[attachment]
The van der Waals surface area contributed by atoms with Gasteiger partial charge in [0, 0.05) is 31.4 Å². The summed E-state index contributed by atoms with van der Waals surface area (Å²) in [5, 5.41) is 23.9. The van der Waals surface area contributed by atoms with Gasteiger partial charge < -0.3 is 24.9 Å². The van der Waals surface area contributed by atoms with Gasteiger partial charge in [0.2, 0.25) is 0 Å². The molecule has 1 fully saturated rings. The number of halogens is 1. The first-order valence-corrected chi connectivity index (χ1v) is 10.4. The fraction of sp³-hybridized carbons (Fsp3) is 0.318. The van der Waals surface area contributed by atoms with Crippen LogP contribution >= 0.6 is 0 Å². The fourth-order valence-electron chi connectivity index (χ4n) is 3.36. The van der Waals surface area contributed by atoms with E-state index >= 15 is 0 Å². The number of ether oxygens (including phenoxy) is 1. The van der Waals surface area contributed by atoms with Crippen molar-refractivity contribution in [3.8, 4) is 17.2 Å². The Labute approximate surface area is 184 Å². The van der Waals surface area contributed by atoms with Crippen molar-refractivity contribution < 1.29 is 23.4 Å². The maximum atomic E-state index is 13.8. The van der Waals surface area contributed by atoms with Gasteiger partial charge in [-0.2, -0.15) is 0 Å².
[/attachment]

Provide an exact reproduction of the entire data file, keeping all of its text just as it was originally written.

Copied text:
The van der Waals surface area contributed by atoms with Gasteiger partial charge in [0, 0.05) is 31.4 Å². The summed E-state index contributed by atoms with van der Waals surface area (Å²) in [5, 5.41) is 23.9. The van der Waals surface area contributed by atoms with Gasteiger partial charge < -0.3 is 24.9 Å². The van der Waals surface area contributed by atoms with Gasteiger partial charge in [0.2, 0.25) is 0 Å². The molecule has 1 fully saturated rings. The number of halogens is 1. The first-order valence-corrected chi connectivity index (χ1v) is 10.4. The fraction of sp³-hybridized carbons (Fsp3) is 0.318. The van der Waals surface area contributed by atoms with Crippen LogP contribution >= 0.6 is 0 Å². The fourth-order valence-electron chi connectivity index (χ4n) is 3.36. The van der Waals surface area contributed by atoms with E-state index >= 15 is 0 Å². The number of ether oxygens (including phenoxy) is 1. The van der Waals surface area contributed by atoms with Crippen molar-refractivity contribution in [3.8, 4) is 17.2 Å². The Labute approximate surface area is 184 Å². The van der Waals surface area contributed by atoms with Crippen molar-refractivity contribution < 1.29 is 23.4 Å². The maximum atomic E-state index is 13.8. The van der Waals surface area contributed by atoms with Gasteiger partial charge in [-0.2, -0.15) is 0 Å².